Brit-watching

scotlands_parliamentWhen Winston Churchill quipped that the British never draw a line without blurring it he probably intended it as humour of the faux self-deprecating variety. But many a true word is spoken in jest, as Theresa May’s shifting and squirming on her Brexit white paper so amply demonstrates. Not so much a stance on principle as a stance on castors, the easier to be pushed and pulled to and fro by the warring factions of the British Conservative party.

It’s an entertaining spectacle. For those of us whose focus is on Scottish politics, Brit-watching has become an amusing pastime. Like looking at pond-life through a microscope, or gazing at the eddies and currents of a fast-flowing stream, it can be absorbing almost to the point of being addictive.

The danger is that we, or our political leaders, take it all too seriously. There is a risk that our choices and decisions may tend to be overly bound up with the chaotic antics of the British political elite. There are altogether too many influential figures in the SNP and in the wider Yes movement who urge that we should take our lead from what the British government does. That we should wait and see what they do. That we should bide our time and let events run their course.

Maybe I’ve got this whole independence thing wrong, but I thought the whole purpose was to get away from having decisions made for us by a British political elite that has neither democratic legitimacy nor accountability in Scotland. I was under the impression that the whole point of the independence cause was to put decision-making power back in the hands of the Scottish people where it belongs.

If the ultimate purpose of the Yes movement is to reassert the sovereignty of the people of Scotland then, as many have pointed out, we have to start be insisting on the exercise of that sovereignty. In order to become independent we must start acting like we’re independent. If the decision-making power which rightfully belongs in Scotland is to be brought home to Scotland then it is essential that we stamp the authority of the Scottish people and their democratically elected Parliament and Government over the process by which our nation’s independence is restored.

Fascinating as it certainly is as a piece of political farce, the pond-life twitchings and squirmings of the British political elite cannot be allowed to determine how the campaign to restore Scotland’s rightful constitutional status proceeds. The decision as to how and when that process continues can only be taken in Scotland by those with proper democratic authority and in consideration solely of the needs, priorities and aspirations of Scotland’s people.

It matters not at all whether and for how long Theresa May can postpone her own demise and continue to patch up the gaping cracks in her administration, the fundamental constitutional issue remains. That issue must be decoupled, not only from the Brexit process, but from the entire British political system.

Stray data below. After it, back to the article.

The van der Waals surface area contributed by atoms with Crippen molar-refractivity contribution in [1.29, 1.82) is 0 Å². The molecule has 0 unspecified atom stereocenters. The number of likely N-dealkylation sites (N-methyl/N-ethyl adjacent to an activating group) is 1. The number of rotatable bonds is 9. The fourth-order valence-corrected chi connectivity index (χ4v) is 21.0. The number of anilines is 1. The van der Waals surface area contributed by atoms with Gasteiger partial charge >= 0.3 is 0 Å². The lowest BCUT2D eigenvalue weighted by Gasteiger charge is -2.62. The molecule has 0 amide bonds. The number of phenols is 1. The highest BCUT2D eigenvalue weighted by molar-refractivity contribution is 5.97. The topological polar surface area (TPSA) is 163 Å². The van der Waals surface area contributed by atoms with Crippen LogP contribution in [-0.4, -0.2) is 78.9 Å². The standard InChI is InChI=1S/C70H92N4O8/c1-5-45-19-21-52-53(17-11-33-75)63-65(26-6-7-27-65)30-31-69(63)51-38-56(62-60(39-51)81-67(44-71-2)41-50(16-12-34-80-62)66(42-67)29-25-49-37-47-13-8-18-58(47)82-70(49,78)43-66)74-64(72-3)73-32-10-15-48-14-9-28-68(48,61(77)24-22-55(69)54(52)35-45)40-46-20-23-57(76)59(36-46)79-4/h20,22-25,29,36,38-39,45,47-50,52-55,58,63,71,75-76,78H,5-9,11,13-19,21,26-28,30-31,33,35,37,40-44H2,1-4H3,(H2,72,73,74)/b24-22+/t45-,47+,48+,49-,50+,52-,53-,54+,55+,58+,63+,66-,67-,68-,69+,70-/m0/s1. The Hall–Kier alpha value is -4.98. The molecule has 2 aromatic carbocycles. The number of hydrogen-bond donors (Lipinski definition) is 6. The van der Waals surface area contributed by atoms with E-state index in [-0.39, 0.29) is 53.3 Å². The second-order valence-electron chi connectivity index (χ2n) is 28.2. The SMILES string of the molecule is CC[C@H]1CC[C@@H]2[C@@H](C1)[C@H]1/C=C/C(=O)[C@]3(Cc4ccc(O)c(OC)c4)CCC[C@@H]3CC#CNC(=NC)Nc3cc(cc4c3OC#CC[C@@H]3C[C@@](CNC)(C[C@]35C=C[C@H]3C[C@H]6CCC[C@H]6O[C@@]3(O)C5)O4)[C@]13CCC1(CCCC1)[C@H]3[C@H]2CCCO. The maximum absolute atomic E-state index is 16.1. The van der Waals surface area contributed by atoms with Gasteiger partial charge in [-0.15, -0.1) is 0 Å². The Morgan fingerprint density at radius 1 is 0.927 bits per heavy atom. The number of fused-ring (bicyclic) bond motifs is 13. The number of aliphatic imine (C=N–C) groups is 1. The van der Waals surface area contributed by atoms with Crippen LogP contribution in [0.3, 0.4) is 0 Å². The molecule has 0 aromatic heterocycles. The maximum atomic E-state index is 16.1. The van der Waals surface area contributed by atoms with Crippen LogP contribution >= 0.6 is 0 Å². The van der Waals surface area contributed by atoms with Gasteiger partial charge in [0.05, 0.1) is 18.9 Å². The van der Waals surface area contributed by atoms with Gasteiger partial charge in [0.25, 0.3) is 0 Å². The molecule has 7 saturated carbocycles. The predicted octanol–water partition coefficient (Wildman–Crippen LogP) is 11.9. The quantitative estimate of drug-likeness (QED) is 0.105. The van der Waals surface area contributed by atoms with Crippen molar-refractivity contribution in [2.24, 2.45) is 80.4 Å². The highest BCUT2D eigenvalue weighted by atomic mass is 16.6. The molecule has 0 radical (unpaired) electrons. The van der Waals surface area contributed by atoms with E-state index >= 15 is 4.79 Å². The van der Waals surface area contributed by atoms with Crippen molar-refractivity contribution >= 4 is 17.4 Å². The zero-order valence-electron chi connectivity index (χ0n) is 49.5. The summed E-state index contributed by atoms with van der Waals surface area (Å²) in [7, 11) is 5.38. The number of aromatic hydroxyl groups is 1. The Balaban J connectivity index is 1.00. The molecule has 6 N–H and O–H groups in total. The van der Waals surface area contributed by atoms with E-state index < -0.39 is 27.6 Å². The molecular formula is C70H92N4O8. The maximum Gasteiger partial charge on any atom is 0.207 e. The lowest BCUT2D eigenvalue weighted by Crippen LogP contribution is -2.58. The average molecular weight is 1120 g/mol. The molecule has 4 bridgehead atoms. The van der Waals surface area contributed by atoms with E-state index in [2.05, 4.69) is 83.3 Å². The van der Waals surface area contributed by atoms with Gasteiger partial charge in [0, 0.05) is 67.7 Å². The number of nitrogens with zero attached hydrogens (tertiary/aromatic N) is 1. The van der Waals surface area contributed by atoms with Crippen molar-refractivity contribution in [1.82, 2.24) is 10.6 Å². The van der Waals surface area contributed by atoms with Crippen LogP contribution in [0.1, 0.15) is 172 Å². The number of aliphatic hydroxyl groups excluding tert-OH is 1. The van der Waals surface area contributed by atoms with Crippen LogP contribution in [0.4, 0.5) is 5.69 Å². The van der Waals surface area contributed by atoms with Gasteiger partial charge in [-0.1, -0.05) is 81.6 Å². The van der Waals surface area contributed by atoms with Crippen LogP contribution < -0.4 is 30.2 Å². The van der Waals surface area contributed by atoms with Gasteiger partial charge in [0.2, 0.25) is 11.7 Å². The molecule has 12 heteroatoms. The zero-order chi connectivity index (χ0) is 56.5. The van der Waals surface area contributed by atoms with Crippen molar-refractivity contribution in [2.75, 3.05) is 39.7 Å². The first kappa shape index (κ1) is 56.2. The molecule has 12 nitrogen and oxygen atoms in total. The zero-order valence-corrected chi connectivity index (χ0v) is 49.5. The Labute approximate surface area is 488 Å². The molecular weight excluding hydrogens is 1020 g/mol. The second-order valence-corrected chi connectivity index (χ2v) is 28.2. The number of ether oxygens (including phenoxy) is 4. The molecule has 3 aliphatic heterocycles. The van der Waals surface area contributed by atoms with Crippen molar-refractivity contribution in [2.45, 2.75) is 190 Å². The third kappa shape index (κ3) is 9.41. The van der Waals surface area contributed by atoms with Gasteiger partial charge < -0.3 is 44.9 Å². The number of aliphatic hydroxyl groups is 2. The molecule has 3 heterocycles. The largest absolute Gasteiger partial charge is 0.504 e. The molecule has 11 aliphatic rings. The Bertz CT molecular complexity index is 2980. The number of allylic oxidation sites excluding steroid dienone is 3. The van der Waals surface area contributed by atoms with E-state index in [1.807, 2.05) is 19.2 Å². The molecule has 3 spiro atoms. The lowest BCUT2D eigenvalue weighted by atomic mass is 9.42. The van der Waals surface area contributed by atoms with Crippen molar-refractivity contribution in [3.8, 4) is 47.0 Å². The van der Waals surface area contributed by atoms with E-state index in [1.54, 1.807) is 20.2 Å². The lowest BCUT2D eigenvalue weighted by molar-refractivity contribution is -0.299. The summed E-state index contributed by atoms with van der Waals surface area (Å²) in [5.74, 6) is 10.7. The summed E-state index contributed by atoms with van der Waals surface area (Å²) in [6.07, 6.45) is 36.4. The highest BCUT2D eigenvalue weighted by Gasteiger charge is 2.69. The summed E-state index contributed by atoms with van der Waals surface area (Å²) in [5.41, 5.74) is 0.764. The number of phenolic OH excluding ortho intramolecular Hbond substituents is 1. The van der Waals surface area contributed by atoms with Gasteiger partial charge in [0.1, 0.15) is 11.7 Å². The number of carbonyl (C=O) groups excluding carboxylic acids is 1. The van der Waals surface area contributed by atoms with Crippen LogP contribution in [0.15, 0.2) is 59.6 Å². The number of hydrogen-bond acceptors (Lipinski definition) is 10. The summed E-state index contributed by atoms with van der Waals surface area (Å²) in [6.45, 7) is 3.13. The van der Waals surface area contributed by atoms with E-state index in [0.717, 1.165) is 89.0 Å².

Scotland’s constitutional future is a matter for the people of Scotland alone. The first thing we need to bring home is the whole process of dealing with an issue which is entirely ours. We need to be perfectly clear that Westminster has no legitimate say in the matter. We have to explicitly reject the authority of the British political elite.

To paraphrase Ayn Rand, the question isn’t whether they will let us, but whether we will allow them to stop us.


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They never learn

douglas_ross

Once again, a British politician falls victim to that particular mix of prideful ignorance and vaunting arrogance which attends upon the dumb exceptionalism of British Nationalist ideology. what is remarkable here is, not the answer given by Guy Verhofstadt, but the fact that Douglas Ross asked the question in evident expectation of the response he wanted rather than the response that Guy Verhofstadt had previously given.

Ross doesn’t even have the excuse that he was ignorant of that earlier response. He actually referred to it as he asked the question anew. He was fully aware of Verhofstadt’s stated position that there is no obstacle to Scotland’s membership of the EU. But he still anticipated being given the answer that suited his agenda. He seemed to genuinely believe that, being British, he’s entitled to expect that others will adjust their positions to accommodate his purposes.

I haven’t the slightest doubt that Ross was both surprised and offended by Verhofstadt being so disobliging. He certainly won’t acknowledge, to himself or anyone else, that he did something really stupid. In his mind, the question was perfectly valid and sensible. Verhofstadt is entirely at fault for giving the wrong answer.

And nobody should imagine that this episode will deter British Nationalists from continuing to peddle the nonsense that independent Scotland must inevitably be expelled/excluded from the EU – and every other international body. Just as Ross supposed Guy Verhofstadt would indulge his prejudices, British Nationalists shall persist in the belief that the rest of the world must naturally pander to their petty and petulant need to see retribution visited on Scotland for daring to challenge the divinely ordained British state.